It is unknown whether adding hyperbaric oxygen therapy (HBOT) to regular medical therapy (MT) can help those with idiopathic SSNHL. In 2401 patients with SSNHL (mean age, 45.4 years; 55.3% female), three randomized clinical trials and 16 nonrandomized studies evaluating outcomes after HBOT + MT vs MT alone were included. The HBOT + MT group significantly outperformed the MT alone group in terms of the pooled odds ratios (ORs) for complete hearing recovery and any hearing recovery (complete hearing recovery OR, 1.61; 95% CI, 1.05-2.44; and any hearing recovery OR, 1.43; 95% CI, 1.20-1.67). Additionally, the HBOT + MT group significantly outperformed the MT alone group in terms of absolute hearing gain. In groups with severe to profound hearing loss at baseline, HBOT as a salvage treatment, and a total HBOT duration of at least 1200 minutes, the benefit of HBOT was larger. Overall hearing improvement was seen in 94% of patients. Within two weeks of the commencement, 82% of patients with severe hearing loss who came to us demonstrated maximum improvement. When compared to other patients, those who received treatment within 14 days experienced the greatest improvement, going from 76 20.06 dB to 51.9 17.1 dB. At frequencies higher than 500 Hz, there was a larger hearing gain. Patients under 50 years old had a gain of 25 13.2 dB, whereas patients over 50 years old had a gain of 19 10.2 dB [10].

The hyperbaric chamber’s pressure must be at least 1.4 ATA for HBOT to be effectively effective in the treatment of SSNHL. The diffusion radius of oxygen from the capillaries to the surrounding tissues increases noticeably only while breathing 100% oxygen at hyperbaric circumstances over 1.4 ATA. Recent studies have shown that increasing the maximum pressure during HBOT above 2.5 ATA has no beneficial effect on hearing recovery; therefore, maintaining an air pressure between 2.0 and 2.5 ATA is currently advised for the treatment of SSNHL [11].


  1. Ahn et al., 2008. J.H. Ahn, M.H. Yoo, T.H. Yoon, J.W. Chung

Can intratympanic dexamethasone added to systemic steroids improve hearing outcome in patients with sudden deafness? The Laryngoscope, 118 (2008), pp. 279-282

  1. Battaglia et al., 2008. A. Battaglia, R. Burchette, R. Cueva

Combination therapy (intratympanic dexamethasone + high-dose prednisone taper) for the treatment of idiopathic sudden sensorineural hearing loss

Otol. Neurotol., 29 (2008), pp. 453-460

  1. Byl, 1984. F.M. Byl Sudden hearing loss: eight years’ experience and suggested prognostic table. The Laryngoscope, 94 (1984), pp. 647-661 Morton C, Nance W (2006) Newborn hearing screening – a silent revolution. N Engl J Med 354:2151–2164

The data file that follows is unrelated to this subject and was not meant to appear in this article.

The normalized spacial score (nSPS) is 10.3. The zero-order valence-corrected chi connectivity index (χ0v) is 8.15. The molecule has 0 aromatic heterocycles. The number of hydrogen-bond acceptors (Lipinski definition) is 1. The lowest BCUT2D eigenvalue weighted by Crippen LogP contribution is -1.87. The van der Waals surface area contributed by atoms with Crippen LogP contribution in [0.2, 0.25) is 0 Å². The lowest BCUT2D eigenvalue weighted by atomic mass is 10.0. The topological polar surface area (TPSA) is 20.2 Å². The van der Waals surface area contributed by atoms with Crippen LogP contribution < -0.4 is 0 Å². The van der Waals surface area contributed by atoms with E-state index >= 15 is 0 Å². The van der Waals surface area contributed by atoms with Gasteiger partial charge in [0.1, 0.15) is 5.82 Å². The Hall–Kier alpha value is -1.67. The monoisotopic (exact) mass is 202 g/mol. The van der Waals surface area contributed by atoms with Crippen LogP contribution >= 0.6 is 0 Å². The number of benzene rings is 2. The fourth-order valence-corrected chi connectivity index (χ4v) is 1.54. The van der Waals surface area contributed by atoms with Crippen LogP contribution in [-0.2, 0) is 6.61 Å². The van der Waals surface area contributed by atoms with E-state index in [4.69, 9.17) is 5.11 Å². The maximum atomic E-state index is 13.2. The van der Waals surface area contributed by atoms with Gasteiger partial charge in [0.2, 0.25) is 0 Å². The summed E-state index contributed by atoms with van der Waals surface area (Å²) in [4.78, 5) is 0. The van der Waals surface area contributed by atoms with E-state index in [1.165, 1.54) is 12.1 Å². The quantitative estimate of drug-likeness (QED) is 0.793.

1. Wang Y, Gao Y, Wang B, Chen L, Zhang X. Efficacy and Prognostic Factors of Combined Hyperbaric Oxygen Therapy in Patients with Idiopathic Sudden Sensorineural Hearing Loss. Am J Audiol. 2019 Mar 15;28(1):95-100.


  1. Lammers MJ, Lea J, Westerberg BD. Extensive Heterogeneity in the Meta-analysis of Hyperbaric Oxygen Therapy for Idiopathic Sudden Sensorineural Hearing Loss. JAMA Otolaryngol Head Neck Surg. 2019 May 01;145(5):483-484.


  1. Paprocki J, Sutkowy P, Piechocki J, Woźniak A. Markers of Oxidant-Antioxidant Equilibrium in Patients with Sudden Sensorineural Hearing Loss Treated with Hyperbaric Oxygen Therapy. Oxid Med Cell Longev. 2019; 2019:8472346.


  1. Imsuwansri, Thanarath, Pipat Poonsap, and Kornkiat Snidvongs. “Hyperbaric oxygen therapy for sudden sensorineural hearing loss after failure from oral and intratympanic corticosteroid.” Clinical and Experimental Otorhinolaryngology 5. Suppl 1 (2012): S99-S102.


  1. Rhee, Tae-Min, et al. “Addition of hyperbaric oxygen therapy vs medical therapy alone for idiopathic sudden sensorineural hearing loss: a systematic review and meta-analysis.” JAMA otolaryngology–head & neck surgery 144.12 (2018): 1153-1161.


  1. Sahni, Tarun, et al. “The role of hyperbaric oxygen therapy in Sudden Sensorineural Hearing Loss: A retrospective review of 50 patients.” Apollo Medicine 11.3 (2014): 208-212.


  1. Kujawski, S.; Kujawska, A.; Kozakiewicz, M.; Olszanski, R.; Siermontowski, P.; Zalewski, P. The effect of hyperbaric oxygen therapy on the nervous system. Systematic review. Pol. Hyp. Res. 2015, 4, 19–27.


  1. Rhee, T.M.; Hwang, D.; Lee, J.S.; Park, J.; Lee, J.M. Addition of hyperbaric oxygen therapy vs medical therapy alone for idiopathic sudden sensorineural hearing loss: A systematic review and meta-analysis. JAMA Otolaryngol. Head Neck Surg. 2018, 144, 1153–1161.